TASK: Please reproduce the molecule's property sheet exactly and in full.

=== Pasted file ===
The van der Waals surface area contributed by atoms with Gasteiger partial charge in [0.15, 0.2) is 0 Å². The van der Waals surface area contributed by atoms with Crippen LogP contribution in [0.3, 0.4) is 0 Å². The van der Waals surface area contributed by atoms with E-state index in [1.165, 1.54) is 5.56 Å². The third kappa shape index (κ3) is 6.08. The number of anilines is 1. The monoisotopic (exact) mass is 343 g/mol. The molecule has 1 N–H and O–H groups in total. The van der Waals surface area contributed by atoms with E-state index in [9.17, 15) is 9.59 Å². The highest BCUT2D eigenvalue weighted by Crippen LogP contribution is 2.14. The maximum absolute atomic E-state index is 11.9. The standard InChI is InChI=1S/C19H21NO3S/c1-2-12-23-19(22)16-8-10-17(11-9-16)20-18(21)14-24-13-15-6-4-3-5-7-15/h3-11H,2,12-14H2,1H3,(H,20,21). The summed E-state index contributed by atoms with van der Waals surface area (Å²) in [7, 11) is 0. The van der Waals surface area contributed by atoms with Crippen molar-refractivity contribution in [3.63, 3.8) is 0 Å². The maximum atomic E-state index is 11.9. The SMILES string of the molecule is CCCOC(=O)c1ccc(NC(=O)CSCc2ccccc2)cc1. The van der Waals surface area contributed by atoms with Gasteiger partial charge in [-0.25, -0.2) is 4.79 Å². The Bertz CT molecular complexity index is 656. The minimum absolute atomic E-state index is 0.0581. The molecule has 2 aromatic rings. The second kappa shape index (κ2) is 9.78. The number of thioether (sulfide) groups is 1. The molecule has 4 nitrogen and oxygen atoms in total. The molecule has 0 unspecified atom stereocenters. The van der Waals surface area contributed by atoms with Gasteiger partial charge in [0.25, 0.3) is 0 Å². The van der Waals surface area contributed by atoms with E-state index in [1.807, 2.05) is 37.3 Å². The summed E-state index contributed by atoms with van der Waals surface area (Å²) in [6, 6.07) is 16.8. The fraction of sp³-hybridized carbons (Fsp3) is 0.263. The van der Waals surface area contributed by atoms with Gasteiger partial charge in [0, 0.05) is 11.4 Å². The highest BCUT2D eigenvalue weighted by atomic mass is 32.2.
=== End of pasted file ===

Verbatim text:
The van der Waals surface area contributed by atoms with Gasteiger partial charge in [0.15, 0.2) is 0 Å². The van der Waals surface area contributed by atoms with Crippen LogP contribution in [0.3, 0.4) is 0 Å². The van der Waals surface area contributed by atoms with E-state index in [1.165, 1.54) is 5.56 Å². The third kappa shape index (κ3) is 6.08. The number of anilines is 1. The monoisotopic (exact) mass is 343 g/mol. The molecule has 1 N–H and O–H groups in total. The van der Waals surface area contributed by atoms with E-state index in [9.17, 15) is 9.59 Å². The highest BCUT2D eigenvalue weighted by Crippen LogP contribution is 2.14. The maximum absolute atomic E-state index is 11.9. The standard InChI is InChI=1S/C19H21NO3S/c1-2-12-23-19(22)16-8-10-17(11-9-16)20-18(21)14-24-13-15-6-4-3-5-7-15/h3-11H,2,12-14H2,1H3,(H,20,21). The summed E-state index contributed by atoms with van der Waals surface area (Å²) in [7, 11) is 0. The van der Waals surface area contributed by atoms with Crippen molar-refractivity contribution in [3.63, 3.8) is 0 Å². The maximum atomic E-state index is 11.9. The SMILES string of the molecule is CCCOC(=O)c1ccc(NC(=O)CSCc2ccccc2)cc1. The van der Waals surface area contributed by atoms with Gasteiger partial charge in [-0.25, -0.2) is 4.79 Å². The Bertz CT molecular complexity index is 656. The minimum absolute atomic E-state index is 0.0581. The molecule has 2 aromatic rings. The second kappa shape index (κ2) is 9.78. The number of thioether (sulfide) groups is 1. The molecule has 4 nitrogen and oxygen atoms in total. The molecule has 0 unspecified atom stereocenters. The van der Waals surface area contributed by atoms with Gasteiger partial charge in [0.25, 0.3) is 0 Å². The van der Waals surface area contributed by atoms with E-state index in [1.807, 2.05) is 37.3 Å². The summed E-state index contributed by atoms with van der Waals surface area (Å²) in [6, 6.07) is 16.8. The fraction of sp³-hybridized carbons (Fsp3) is 0.263. The van der Waals surface area contributed by atoms with Gasteiger partial charge in [0, 0.05) is 11.4 Å². The highest BCUT2D eigenvalue weighted by atomic mass is 32.2.